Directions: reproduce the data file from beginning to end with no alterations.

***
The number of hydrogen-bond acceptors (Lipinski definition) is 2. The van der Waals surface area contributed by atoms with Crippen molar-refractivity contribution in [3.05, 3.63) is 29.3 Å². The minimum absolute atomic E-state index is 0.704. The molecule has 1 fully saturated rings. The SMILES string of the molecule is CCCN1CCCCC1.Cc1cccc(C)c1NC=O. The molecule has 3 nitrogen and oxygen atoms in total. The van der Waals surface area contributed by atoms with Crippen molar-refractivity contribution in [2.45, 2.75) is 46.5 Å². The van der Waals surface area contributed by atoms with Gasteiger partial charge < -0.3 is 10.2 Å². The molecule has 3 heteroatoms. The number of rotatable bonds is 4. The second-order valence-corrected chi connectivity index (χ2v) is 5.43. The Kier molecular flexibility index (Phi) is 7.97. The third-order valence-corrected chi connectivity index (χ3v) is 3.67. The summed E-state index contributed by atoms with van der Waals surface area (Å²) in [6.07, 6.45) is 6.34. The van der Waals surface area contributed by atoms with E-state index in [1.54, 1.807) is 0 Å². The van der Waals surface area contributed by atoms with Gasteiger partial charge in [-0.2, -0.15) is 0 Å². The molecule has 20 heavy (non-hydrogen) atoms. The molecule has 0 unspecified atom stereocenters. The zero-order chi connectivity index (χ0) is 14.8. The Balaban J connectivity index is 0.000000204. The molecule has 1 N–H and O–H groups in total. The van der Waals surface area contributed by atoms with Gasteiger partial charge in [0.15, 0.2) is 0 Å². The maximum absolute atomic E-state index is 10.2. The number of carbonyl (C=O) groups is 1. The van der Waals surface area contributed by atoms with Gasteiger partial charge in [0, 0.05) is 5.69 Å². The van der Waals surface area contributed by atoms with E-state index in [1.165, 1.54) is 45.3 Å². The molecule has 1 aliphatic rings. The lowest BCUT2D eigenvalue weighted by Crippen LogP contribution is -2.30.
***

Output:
The number of hydrogen-bond acceptors (Lipinski definition) is 2. The van der Waals surface area contributed by atoms with Crippen molar-refractivity contribution in [3.05, 3.63) is 29.3 Å². The minimum absolute atomic E-state index is 0.704. The molecule has 1 fully saturated rings. The SMILES string of the molecule is CCCN1CCCCC1.Cc1cccc(C)c1NC=O. The molecule has 3 nitrogen and oxygen atoms in total. The van der Waals surface area contributed by atoms with Crippen molar-refractivity contribution in [2.45, 2.75) is 46.5 Å². The van der Waals surface area contributed by atoms with Gasteiger partial charge < -0.3 is 10.2 Å². The molecule has 3 heteroatoms. The number of rotatable bonds is 4. The second-order valence-corrected chi connectivity index (χ2v) is 5.43. The Kier molecular flexibility index (Phi) is 7.97. The third-order valence-corrected chi connectivity index (χ3v) is 3.67. The summed E-state index contributed by atoms with van der Waals surface area (Å²) in [6.07, 6.45) is 6.34. The van der Waals surface area contributed by atoms with E-state index in [1.54, 1.807) is 0 Å². The van der Waals surface area contributed by atoms with Gasteiger partial charge in [-0.2, -0.15) is 0 Å². The molecule has 20 heavy (non-hydrogen) atoms. The molecule has 0 unspecified atom stereocenters. The zero-order chi connectivity index (χ0) is 14.8. The Balaban J connectivity index is 0.000000204. The molecule has 1 N–H and O–H groups in total. The van der Waals surface area contributed by atoms with Gasteiger partial charge in [0.15, 0.2) is 0 Å². The maximum absolute atomic E-state index is 10.2. The number of carbonyl (C=O) groups is 1. The van der Waals surface area contributed by atoms with Gasteiger partial charge in [0, 0.05) is 5.69 Å². The van der Waals surface area contributed by atoms with E-state index in [1.165, 1.54) is 45.3 Å². The molecule has 1 aliphatic rings. The lowest BCUT2D eigenvalue weighted by Crippen LogP contribution is -2.30.